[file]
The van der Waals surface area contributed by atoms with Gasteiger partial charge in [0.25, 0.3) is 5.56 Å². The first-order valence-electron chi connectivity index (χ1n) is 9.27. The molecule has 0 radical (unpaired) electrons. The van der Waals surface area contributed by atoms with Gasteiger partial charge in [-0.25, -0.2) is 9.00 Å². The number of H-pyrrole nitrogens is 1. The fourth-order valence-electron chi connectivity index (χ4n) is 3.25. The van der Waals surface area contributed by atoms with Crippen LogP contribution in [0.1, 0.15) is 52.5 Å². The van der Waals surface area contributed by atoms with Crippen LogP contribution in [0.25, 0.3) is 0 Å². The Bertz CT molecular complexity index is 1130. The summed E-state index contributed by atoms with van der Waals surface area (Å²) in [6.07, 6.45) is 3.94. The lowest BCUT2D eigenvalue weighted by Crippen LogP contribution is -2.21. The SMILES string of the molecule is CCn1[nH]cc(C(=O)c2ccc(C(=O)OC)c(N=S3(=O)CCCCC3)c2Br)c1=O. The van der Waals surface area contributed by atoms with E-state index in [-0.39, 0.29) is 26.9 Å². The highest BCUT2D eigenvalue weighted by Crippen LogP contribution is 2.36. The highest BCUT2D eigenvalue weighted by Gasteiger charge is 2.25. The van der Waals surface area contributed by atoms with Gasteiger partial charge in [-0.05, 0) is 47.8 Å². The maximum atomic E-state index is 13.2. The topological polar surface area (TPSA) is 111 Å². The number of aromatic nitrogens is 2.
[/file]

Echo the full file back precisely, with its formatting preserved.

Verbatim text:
The van der Waals surface area contributed by atoms with Gasteiger partial charge in [0.25, 0.3) is 5.56 Å². The first-order valence-electron chi connectivity index (χ1n) is 9.27. The molecule has 0 radical (unpaired) electrons. The van der Waals surface area contributed by atoms with Gasteiger partial charge in [-0.25, -0.2) is 9.00 Å². The number of H-pyrrole nitrogens is 1. The fourth-order valence-electron chi connectivity index (χ4n) is 3.25. The van der Waals surface area contributed by atoms with Crippen LogP contribution in [0.1, 0.15) is 52.5 Å². The van der Waals surface area contributed by atoms with Crippen LogP contribution in [0.25, 0.3) is 0 Å². The Bertz CT molecular complexity index is 1130. The summed E-state index contributed by atoms with van der Waals surface area (Å²) in [6.07, 6.45) is 3.94. The lowest BCUT2D eigenvalue weighted by Crippen LogP contribution is -2.21. The SMILES string of the molecule is CCn1[nH]cc(C(=O)c2ccc(C(=O)OC)c(N=S3(=O)CCCCC3)c2Br)c1=O. The van der Waals surface area contributed by atoms with E-state index in [-0.39, 0.29) is 26.9 Å². The highest BCUT2D eigenvalue weighted by Crippen LogP contribution is 2.36. The highest BCUT2D eigenvalue weighted by Gasteiger charge is 2.25. The van der Waals surface area contributed by atoms with Gasteiger partial charge in [-0.05, 0) is 47.8 Å². The maximum atomic E-state index is 13.2. The topological polar surface area (TPSA) is 111 Å². The number of aromatic nitrogens is 2.